All this seems to be typical of his checkered past as a criminal defendant in the District Courts of McLennan County. It appears that on a cloudy day, David Zahirniak walks between the raindrops.

In April, 2008, when charged with three counts of aggravated sexual assault, Zahirniak remained in jail for more than 90 days without prosecution. He gained his release on a writ of habeas corpus when his attorney applied under the delay in prosecution provision of the Texas Code of Criminal Procedure, the provision which guarantees a speedy trial.

A June, 2009, conviction for less than a gram of methamphetamine netted Zahirniak a sentence for a State Jail Felony.

In April of 2014, after he assaulted Caitllyn Reed with the cane, law men charged him with aggravated assault, and he bonded out. Only days later, he went back to her house, where he is alleged to have murdered her with the gun belonging to her father.

In the end, the State of Texas expected her to defend herself with a borrowed pistol.

The firearms law men wear on their hips are for their personal protection. They have no legal obligation to protect the citizens they serve. Look it up. The case law books are filled with numerous examples of holdings of many Courts in many states after women who repeatedly begged for their lives met a violent death at the hands of a paramour.

Men of the law are much, much more protective of the official record, though those records technically belong to we the people, according to the Texas Open Records Act.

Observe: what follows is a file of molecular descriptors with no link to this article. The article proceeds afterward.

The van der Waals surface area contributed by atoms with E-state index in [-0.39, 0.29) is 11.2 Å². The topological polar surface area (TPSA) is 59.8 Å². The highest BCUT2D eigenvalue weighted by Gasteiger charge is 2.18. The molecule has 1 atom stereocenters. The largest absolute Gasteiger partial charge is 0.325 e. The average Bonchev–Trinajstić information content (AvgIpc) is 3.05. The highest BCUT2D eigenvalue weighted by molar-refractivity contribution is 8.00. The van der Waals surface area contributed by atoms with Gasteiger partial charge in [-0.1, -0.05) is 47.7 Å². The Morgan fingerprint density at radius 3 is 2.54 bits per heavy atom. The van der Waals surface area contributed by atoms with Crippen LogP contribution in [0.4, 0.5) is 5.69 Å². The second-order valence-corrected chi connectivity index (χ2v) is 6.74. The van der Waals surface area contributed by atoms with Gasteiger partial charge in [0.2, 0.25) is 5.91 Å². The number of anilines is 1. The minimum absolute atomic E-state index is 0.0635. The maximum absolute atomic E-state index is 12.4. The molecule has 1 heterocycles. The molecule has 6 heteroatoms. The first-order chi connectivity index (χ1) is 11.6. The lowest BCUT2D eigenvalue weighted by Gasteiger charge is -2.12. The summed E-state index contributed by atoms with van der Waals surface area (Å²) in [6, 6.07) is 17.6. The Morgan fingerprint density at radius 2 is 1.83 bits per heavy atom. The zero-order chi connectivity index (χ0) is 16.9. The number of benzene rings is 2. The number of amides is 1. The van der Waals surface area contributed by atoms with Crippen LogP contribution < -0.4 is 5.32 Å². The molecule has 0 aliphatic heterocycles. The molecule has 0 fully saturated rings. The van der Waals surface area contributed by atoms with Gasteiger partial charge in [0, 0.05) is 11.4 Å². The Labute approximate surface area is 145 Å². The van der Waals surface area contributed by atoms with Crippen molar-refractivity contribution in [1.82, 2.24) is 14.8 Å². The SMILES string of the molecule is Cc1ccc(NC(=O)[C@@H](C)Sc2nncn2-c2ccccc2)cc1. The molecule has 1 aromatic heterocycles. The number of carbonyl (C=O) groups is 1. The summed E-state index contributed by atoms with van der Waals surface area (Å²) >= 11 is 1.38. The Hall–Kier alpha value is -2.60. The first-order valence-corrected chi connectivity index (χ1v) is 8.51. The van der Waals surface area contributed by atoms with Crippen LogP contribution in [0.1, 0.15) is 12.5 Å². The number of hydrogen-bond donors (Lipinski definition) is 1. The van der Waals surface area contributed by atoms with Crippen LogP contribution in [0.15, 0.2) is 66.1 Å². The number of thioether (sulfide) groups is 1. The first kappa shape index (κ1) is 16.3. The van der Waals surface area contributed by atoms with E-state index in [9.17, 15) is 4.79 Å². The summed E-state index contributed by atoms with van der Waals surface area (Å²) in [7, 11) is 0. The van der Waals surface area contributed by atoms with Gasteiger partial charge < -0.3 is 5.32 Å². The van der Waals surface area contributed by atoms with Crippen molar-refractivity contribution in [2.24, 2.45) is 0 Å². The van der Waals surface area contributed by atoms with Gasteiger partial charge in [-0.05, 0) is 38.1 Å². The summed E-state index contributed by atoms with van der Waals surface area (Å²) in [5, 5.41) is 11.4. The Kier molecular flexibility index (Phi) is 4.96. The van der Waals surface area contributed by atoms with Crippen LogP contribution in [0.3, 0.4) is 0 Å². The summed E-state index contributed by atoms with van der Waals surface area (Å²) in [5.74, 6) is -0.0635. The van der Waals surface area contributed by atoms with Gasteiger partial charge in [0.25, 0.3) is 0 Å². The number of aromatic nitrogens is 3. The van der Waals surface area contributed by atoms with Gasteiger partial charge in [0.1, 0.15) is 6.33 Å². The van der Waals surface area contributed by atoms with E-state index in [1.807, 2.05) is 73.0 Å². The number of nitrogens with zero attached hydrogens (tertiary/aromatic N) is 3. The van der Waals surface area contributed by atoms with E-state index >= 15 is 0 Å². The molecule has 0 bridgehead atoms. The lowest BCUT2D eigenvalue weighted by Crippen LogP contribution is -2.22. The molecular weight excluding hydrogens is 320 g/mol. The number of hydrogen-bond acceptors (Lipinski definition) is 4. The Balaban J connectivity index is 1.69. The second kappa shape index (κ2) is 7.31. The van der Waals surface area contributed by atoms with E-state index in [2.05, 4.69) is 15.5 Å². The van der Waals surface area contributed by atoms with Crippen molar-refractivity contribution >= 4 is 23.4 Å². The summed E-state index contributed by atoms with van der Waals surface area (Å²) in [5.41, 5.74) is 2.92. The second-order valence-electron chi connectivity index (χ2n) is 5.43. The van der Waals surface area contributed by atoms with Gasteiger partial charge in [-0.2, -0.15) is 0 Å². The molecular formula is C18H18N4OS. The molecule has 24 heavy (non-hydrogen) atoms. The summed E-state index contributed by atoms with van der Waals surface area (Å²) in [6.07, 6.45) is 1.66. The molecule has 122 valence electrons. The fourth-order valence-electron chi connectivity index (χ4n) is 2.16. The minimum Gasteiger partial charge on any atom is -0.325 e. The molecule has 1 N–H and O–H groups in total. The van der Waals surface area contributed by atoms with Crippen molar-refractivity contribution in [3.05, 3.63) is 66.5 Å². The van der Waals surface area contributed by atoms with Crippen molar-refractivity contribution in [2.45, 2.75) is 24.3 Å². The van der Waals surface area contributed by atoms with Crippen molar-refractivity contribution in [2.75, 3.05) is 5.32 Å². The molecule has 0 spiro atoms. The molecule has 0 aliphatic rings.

Since the first week of this month, the staff of the Criminal District Attorney of McLennan County has defied a ruling by the Open Records Division of the Attorney General’s Office that holds they must turn over all materials requested by former police officer R.S. Gates.

The conflict started when in May, Gates requested Assistant District Attorney Mark Parker, Chief of Intake and Grand Jury, to grant access to information about the murder case, and also access to information about previous criminal litigation against Zahirniak.

He declined, saying, “All such material was gathered by law enforcement and came into this office’s possession for consideration of criminal prosecution. As such it is information held by this office that deals with the detection, investigation, and prosecution of crime. This information is excepted from the disclosure requirement …”

He added, “Because these (previous) cases, if any, necessarily involve pending or reasonably anticipated litigation and our prosecution files are also our work product, which is protected under the Open Records Act, I must claim these statutory exemptions and cannot honor your request for production or inspection of our prosecution file.”